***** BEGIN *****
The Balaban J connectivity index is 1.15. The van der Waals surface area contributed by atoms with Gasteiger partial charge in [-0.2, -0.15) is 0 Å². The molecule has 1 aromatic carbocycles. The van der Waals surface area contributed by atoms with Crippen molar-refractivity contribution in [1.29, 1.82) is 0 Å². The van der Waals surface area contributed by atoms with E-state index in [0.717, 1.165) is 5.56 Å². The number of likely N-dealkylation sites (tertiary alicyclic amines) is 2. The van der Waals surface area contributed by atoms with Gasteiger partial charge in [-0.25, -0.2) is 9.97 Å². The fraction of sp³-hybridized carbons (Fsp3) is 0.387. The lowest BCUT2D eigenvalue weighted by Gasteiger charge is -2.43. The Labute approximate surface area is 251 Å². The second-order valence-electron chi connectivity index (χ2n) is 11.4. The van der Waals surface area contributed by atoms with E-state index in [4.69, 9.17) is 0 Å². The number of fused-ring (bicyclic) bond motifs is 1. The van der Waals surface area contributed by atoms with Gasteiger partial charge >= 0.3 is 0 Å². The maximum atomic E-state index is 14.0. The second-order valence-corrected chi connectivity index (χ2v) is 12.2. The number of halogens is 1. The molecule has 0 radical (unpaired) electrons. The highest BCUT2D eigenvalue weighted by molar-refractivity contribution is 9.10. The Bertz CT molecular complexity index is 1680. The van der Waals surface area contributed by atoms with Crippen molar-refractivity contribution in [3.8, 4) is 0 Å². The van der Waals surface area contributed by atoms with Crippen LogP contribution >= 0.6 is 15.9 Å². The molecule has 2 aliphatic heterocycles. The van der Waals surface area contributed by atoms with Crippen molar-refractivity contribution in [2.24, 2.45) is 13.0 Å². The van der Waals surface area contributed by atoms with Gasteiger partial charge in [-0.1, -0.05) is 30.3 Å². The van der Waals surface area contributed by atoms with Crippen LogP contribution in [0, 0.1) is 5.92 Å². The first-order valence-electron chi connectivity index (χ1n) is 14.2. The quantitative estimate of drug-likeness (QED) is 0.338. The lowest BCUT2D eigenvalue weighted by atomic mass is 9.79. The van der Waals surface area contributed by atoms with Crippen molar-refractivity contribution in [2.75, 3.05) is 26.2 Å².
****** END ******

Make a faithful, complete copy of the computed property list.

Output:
The Balaban J connectivity index is 1.15. The van der Waals surface area contributed by atoms with Gasteiger partial charge in [-0.2, -0.15) is 0 Å². The molecule has 1 aromatic carbocycles. The van der Waals surface area contributed by atoms with Crippen molar-refractivity contribution in [1.29, 1.82) is 0 Å². The van der Waals surface area contributed by atoms with E-state index in [0.717, 1.165) is 5.56 Å². The number of likely N-dealkylation sites (tertiary alicyclic amines) is 2. The van der Waals surface area contributed by atoms with Gasteiger partial charge in [-0.25, -0.2) is 9.97 Å². The fraction of sp³-hybridized carbons (Fsp3) is 0.387. The lowest BCUT2D eigenvalue weighted by Gasteiger charge is -2.43. The Labute approximate surface area is 251 Å². The second-order valence-electron chi connectivity index (χ2n) is 11.4. The van der Waals surface area contributed by atoms with E-state index in [4.69, 9.17) is 0 Å². The number of fused-ring (bicyclic) bond motifs is 1. The van der Waals surface area contributed by atoms with Gasteiger partial charge >= 0.3 is 0 Å². The maximum atomic E-state index is 14.0. The second-order valence-corrected chi connectivity index (χ2v) is 12.2. The number of halogens is 1. The molecule has 0 radical (unpaired) electrons. The highest BCUT2D eigenvalue weighted by molar-refractivity contribution is 9.10. The Bertz CT molecular complexity index is 1680. The van der Waals surface area contributed by atoms with Crippen molar-refractivity contribution in [3.8, 4) is 0 Å². The van der Waals surface area contributed by atoms with Crippen LogP contribution >= 0.6 is 15.9 Å². The molecule has 2 aliphatic heterocycles. The van der Waals surface area contributed by atoms with Crippen molar-refractivity contribution in [2.24, 2.45) is 13.0 Å². The van der Waals surface area contributed by atoms with Gasteiger partial charge in [-0.1, -0.05) is 30.3 Å². The van der Waals surface area contributed by atoms with Crippen LogP contribution in [0, 0.1) is 5.92 Å². The first-order valence-electron chi connectivity index (χ1n) is 14.2. The quantitative estimate of drug-likeness (QED) is 0.338. The lowest BCUT2D eigenvalue weighted by atomic mass is 9.79. The van der Waals surface area contributed by atoms with Crippen molar-refractivity contribution in [2.75, 3.05) is 26.2 Å².